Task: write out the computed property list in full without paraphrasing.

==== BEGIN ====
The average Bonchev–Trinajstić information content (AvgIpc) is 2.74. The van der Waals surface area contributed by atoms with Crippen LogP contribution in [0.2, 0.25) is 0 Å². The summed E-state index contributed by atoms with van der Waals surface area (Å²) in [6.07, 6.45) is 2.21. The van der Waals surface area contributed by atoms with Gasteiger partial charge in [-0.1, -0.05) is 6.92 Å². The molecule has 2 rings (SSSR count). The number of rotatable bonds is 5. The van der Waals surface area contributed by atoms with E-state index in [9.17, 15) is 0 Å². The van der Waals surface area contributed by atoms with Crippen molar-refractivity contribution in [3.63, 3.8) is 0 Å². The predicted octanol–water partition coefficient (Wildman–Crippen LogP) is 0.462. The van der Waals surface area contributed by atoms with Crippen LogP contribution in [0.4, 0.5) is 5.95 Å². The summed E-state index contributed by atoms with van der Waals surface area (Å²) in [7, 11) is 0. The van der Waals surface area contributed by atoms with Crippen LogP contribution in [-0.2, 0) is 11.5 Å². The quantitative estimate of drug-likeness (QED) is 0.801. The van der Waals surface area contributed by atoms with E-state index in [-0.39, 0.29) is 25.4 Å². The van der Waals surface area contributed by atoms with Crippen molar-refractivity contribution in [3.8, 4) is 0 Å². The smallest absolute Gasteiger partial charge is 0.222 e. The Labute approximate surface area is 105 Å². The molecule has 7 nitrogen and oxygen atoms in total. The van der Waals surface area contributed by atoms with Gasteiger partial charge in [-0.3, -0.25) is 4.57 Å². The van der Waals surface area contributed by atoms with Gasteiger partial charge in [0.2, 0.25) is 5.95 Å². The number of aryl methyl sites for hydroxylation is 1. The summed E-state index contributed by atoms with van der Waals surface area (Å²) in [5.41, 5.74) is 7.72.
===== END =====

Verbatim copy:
The average Bonchev–Trinajstić information content (AvgIpc) is 2.74. The van der Waals surface area contributed by atoms with Crippen LogP contribution in [0.2, 0.25) is 0 Å². The summed E-state index contributed by atoms with van der Waals surface area (Å²) in [6.07, 6.45) is 2.21. The van der Waals surface area contributed by atoms with Gasteiger partial charge in [-0.1, -0.05) is 6.92 Å². The molecule has 2 rings (SSSR count). The number of rotatable bonds is 5. The van der Waals surface area contributed by atoms with E-state index in [9.17, 15) is 0 Å². The van der Waals surface area contributed by atoms with Crippen molar-refractivity contribution in [3.63, 3.8) is 0 Å². The predicted octanol–water partition coefficient (Wildman–Crippen LogP) is 0.462. The van der Waals surface area contributed by atoms with Crippen LogP contribution in [0.4, 0.5) is 5.95 Å². The summed E-state index contributed by atoms with van der Waals surface area (Å²) in [7, 11) is 0. The van der Waals surface area contributed by atoms with Crippen LogP contribution in [-0.2, 0) is 11.5 Å². The quantitative estimate of drug-likeness (QED) is 0.801. The van der Waals surface area contributed by atoms with E-state index in [-0.39, 0.29) is 25.4 Å². The van der Waals surface area contributed by atoms with Crippen molar-refractivity contribution in [3.8, 4) is 0 Å². The smallest absolute Gasteiger partial charge is 0.222 e. The Labute approximate surface area is 105 Å². The molecule has 7 nitrogen and oxygen atoms in total. The van der Waals surface area contributed by atoms with Gasteiger partial charge in [-0.3, -0.25) is 4.57 Å². The van der Waals surface area contributed by atoms with Gasteiger partial charge in [0.2, 0.25) is 5.95 Å². The number of aryl methyl sites for hydroxylation is 1. The summed E-state index contributed by atoms with van der Waals surface area (Å²) in [5.41, 5.74) is 7.72.